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This is a parallel account in Scripture; Matt. 11:16-19 is almost identical to Luke 7:31-35, εἶπεν δὲ ὁ Κύριος, Τίνι οὖν ὁμοιώσω τοὺς ἀνθρώπους τῆς γενεᾶς ταύτης καὶ τίνι εἰσὶν ὅμοιοι.(Textus Receptus Stephanus 1550)(vs 31) To what therefore will I liken the men the generation of this and to what are they like ?(Interlinear translation) Τίνι, ...


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The number of measures (three) is a purposeful part of the parable. An understanding of the meaning of the parable should be based on the number three. In the Kingdom of God every person can be put into one of three groups: Gentile, Jewish, or Levite. If leaven is considered something of a spiritual nature, then the kingdom of heaven is likened to all ...


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Since the stories are incompatible, can we conclude that at least one of them was invented? How can we tell which is true, if any? I would like to challenge the assumption that the the two narratives of the birth of Jesus are incompatible. Roman Catholic scholar Raymond Brown writes: This leads us to the observation that the two narratives are not ...


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The simple answer is, of course they are different, they are describing actions that happened on two separate occasions. One narrates from His birth until 40 days later; while the other tells of events that happened around the age of two. First you have to remember that there were no chapter and verse markers in the original Greek; you can’t always assume ...


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It seems to me that the Author intends us to read the parable of the Mustard seed and the parable of the leaven together, hence the pericope is v31-33 31 Another parable He put forth to them, saying: "The kingdom of heaven is like a mustard seed, which a man took and sowed in his field, 32 "which indeed is the least of all the seeds; but when it is ...


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Rex Wyler, in The Jesus Sayings, page 111, says the parable of the leaven in the flour appears to satirise a story (Genesis 18:6) about Sarah, who used three measures of choice flour to bake cakes for heavenly messengers visiting Abraham. I would call this a long shot, but then we find the story of the leaven follows the parable of the mustard seed in Luke ...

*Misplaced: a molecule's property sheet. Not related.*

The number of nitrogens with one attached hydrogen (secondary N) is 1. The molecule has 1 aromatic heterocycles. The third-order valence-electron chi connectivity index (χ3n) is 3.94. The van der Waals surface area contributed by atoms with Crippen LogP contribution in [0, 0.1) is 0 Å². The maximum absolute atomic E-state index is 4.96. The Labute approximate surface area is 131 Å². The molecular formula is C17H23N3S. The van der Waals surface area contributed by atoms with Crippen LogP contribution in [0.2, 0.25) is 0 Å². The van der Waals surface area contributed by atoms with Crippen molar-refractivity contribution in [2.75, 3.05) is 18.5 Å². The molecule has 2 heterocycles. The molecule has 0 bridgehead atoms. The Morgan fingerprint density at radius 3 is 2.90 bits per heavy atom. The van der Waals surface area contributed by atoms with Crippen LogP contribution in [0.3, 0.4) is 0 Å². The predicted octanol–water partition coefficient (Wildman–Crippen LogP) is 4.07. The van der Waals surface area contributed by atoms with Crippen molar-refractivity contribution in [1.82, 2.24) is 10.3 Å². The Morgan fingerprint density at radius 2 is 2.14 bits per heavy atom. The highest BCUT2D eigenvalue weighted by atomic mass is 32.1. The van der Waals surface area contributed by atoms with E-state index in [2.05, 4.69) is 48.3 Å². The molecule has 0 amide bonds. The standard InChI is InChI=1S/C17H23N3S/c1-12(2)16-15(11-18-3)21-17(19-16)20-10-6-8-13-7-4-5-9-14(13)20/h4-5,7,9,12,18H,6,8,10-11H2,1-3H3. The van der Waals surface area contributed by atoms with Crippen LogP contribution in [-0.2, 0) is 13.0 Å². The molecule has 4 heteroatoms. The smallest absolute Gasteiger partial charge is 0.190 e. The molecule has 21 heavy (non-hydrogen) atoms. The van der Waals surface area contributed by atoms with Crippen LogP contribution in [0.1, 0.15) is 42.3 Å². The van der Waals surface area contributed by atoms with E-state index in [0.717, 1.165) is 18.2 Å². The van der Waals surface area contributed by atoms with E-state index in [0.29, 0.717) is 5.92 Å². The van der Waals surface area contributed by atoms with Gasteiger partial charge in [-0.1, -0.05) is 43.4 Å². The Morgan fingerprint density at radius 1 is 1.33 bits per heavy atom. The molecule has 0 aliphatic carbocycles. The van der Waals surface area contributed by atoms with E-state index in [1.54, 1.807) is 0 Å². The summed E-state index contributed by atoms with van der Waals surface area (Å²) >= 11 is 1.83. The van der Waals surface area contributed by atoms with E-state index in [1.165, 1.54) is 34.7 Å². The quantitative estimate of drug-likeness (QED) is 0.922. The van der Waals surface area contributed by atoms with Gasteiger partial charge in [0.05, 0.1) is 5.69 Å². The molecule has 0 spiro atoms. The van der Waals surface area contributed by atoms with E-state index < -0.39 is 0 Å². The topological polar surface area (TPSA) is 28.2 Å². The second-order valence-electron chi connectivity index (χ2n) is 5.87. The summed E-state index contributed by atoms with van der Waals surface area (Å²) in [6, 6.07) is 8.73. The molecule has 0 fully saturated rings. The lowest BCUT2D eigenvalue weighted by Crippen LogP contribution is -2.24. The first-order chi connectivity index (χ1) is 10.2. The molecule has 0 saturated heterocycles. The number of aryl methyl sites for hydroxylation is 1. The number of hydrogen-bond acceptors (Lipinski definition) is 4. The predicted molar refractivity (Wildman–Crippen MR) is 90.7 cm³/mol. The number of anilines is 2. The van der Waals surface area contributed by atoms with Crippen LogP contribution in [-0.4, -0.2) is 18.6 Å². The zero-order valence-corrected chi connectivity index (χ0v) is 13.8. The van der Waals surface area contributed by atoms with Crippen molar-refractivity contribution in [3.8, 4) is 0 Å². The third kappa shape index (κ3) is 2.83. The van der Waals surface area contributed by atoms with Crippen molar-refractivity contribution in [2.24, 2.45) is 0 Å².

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Regarding μισέω (miseó) Luke 14:26 uses the term μισέω ("hate" in many, perhaps all, English translations) in a context that reasonably shows its usage to be something other than "an adversarial emotion we recognize as 'hate.'" That is, it is used in a relative sense there, where Christ is comparing the fact that one ought to "detest" father, mother, wife, ...


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It is probably easier to address the questions in reverse order. Question 2) Why the significant difference between the NA27 and TR in Matthew, but not in Luke? Comfort and Metzger both explain that the reading τέκνων most likely originated as a scribal emendation intended to harmonize this text with the parallel in Luke 7:35. Metzger for example ...


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He was oppressed and He was afflicted, Yet He opened not His mouth; He was led as a lamb to the slaughter, And as a sheep before its shearers is silent, So He opened not His mouth. (Isaiah 53:7 NKJV) Jesus did speak before the High Priest and before Pilate. He did not speak before Herod and so Isaiah 53:7 was completely fulfilled.